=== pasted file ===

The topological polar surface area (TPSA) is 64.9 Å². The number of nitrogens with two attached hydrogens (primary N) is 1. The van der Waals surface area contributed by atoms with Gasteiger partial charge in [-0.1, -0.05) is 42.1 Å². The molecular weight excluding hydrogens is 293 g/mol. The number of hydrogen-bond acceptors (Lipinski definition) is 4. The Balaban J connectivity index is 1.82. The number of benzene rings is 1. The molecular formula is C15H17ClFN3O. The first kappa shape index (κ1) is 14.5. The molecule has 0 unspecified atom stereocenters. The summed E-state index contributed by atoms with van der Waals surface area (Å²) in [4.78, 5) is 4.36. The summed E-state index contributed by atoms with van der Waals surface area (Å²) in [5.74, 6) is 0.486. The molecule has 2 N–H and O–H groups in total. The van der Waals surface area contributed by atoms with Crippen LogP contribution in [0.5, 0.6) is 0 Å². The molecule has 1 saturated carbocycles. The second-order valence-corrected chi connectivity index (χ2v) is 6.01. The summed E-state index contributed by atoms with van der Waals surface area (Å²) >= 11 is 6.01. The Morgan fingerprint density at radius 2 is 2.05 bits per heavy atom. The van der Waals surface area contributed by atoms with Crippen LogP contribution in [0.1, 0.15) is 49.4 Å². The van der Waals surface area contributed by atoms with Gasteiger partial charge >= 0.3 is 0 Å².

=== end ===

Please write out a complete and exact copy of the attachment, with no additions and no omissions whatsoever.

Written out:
The topological polar surface area (TPSA) is 64.9 Å². The number of nitrogens with two attached hydrogens (primary N) is 1. The van der Waals surface area contributed by atoms with Gasteiger partial charge in [-0.1, -0.05) is 42.1 Å². The molecular weight excluding hydrogens is 293 g/mol. The number of hydrogen-bond acceptors (Lipinski definition) is 4. The Balaban J connectivity index is 1.82. The number of benzene rings is 1. The molecular formula is C15H17ClFN3O. The first kappa shape index (κ1) is 14.5. The molecule has 0 unspecified atom stereocenters. The summed E-state index contributed by atoms with van der Waals surface area (Å²) in [4.78, 5) is 4.36. The summed E-state index contributed by atoms with van der Waals surface area (Å²) in [5.74, 6) is 0.486. The molecule has 2 N–H and O–H groups in total. The van der Waals surface area contributed by atoms with Crippen LogP contribution in [0.5, 0.6) is 0 Å². The molecule has 1 saturated carbocycles. The second-order valence-corrected chi connectivity index (χ2v) is 6.01. The summed E-state index contributed by atoms with van der Waals surface area (Å²) >= 11 is 6.01. The Morgan fingerprint density at radius 2 is 2.05 bits per heavy atom. The van der Waals surface area contributed by atoms with Crippen LogP contribution in [0.1, 0.15) is 49.4 Å². The van der Waals surface area contributed by atoms with Gasteiger partial charge >= 0.3 is 0 Å².